Where do you find somebody to turn them in? That's a more complex question than it first appears. A rival school that turns in a cheater had better be clean itself, or it runs the risk of being punished too.

That's why the heavily rumored recruiting bidding wars rarely result in NCAA penalties. If school A and B are both bidding for a star player, and school A wins, school B is too dirty themselves (and probably has too much evidence against it near the surface) to report them.

You also don't find violations reported in areas where the competitive balance between schools involves a standard set of extra benefits for a player- cars, a certain nominal amount of cash. These "gentlemens' agreements" would typically be between the member schools of a conference, allowing them to defend the local talent from outside marauders.

You will see violators turned in when a newcomer tries to use illegal inducements to open up a new recruiting territory. And that's exactly what we saw in one of the more noteworthy local scandals- the 1955 Texas A&M football recruiting scandal. You had both elements- a coach trying to upgrade the talent on his team, and rivals willing to turn on him.

Let's dig a little deeper.

Bryant is widely recognized as college football's greatest (or most successful) coach. Unfortunately, he was admittedly no stranger to buying players. In his 1966 SI series, he admits that boosters probably paid some boys. Obviously, the boosters have to be told by the coaches which boys to pay. Remember, at this time, boosters were allowed to participate in recruiting, and often funded the scholarships given (coaches were weaning them from the latter practices, because boosters kept trying to promote "their" players, annoying coaches to no end).

He needed to buy players because, with no female students admitted by rule, and compulsory ROTC participation, the Aggies were not an attractive option to schoolboy athletes. Also, the state had only one state-wide recruiter at the time- UT. The rest of the state had been carved up locally, with Rice (and the Owls had some good teams) getting Houston, TCU getting FW, SMU getting Dallas, and the rural small towns shared by Baylor and Texas A&M. Texas, as noted in a prior post, recruited the whole state. Bryant had been promised by the Ag boosters that the Ags were a state-wide presence in recruiting, and they were- the school was considered an undesirable option in every corner of the state.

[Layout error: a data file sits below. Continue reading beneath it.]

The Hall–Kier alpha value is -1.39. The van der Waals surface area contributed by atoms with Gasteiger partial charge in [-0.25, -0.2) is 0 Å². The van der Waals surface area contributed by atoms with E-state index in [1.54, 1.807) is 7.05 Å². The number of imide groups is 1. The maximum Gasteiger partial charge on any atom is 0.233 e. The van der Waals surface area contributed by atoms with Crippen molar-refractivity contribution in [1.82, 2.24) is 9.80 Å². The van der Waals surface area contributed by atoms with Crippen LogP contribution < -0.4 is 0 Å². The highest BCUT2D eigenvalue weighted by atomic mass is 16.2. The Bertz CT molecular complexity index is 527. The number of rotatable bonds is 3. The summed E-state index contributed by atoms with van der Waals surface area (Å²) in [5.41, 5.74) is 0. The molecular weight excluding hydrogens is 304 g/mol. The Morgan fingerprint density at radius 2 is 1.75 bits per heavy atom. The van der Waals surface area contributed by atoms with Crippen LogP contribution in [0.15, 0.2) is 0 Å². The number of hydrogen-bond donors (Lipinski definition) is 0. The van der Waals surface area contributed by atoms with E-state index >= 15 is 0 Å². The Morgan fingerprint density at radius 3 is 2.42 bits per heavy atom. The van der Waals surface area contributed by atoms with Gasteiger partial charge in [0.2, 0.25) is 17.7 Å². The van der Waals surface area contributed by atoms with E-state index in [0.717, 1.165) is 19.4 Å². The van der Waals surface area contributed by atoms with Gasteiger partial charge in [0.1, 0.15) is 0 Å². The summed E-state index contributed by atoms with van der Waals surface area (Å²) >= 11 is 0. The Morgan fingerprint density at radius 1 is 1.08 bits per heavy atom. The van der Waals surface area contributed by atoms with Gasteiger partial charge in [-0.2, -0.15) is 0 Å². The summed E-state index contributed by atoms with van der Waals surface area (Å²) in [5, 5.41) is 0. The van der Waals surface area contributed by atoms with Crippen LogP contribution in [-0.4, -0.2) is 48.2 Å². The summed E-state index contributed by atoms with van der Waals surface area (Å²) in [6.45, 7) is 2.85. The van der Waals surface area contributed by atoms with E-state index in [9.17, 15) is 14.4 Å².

A few years later, the Ags were the single most talented team in the SWC, led by future NFL stars Jack Pardee, John David Crow, Bobby Joe Conrad, and Charlie Krueger. Although it's unfair to say these players were paid, it is obvious that Bryant brought a significant upgrade in talent to College Station. The other schools took notice, and turned him in for illegal recruiting and benefits for players. Presumably, the other SWC were upset that the Ags were encroaching on their recruiting areas, and paying players to win their commitments in recruiting.

Now, here's the odd part. They didn't turn him into the NCAA, although the NCAA had set up a Compliance Committee to deal with such issues.

They turned him into the Southwest Conference, where the other ADs voted to penalize the Ags and not allow them to play in the Cotton Bowl, should they win the SWC in 1956 (they did). Perhaps the conference forum was chosen because it would have more respect for "gentlemen's agreements" about recruiting territories than the NCAA would.

Obviously, there were some hard feelings on the Aggies' part (especially after Bryant quit), and from that point on any recruiting violations were reported to the NCAA to deal with.

So, there you have it. A school found itself at a competitive disadvantage in recruiting, and responded by sweetening the offers to the recruits, and expanding its recruiting territory. The aggrieved rivals responded by complaining through a forum that would not investigate them in return (in later years, schools would learn to use the media as a surrogate for making claims). The final act is the punishment of the offending program.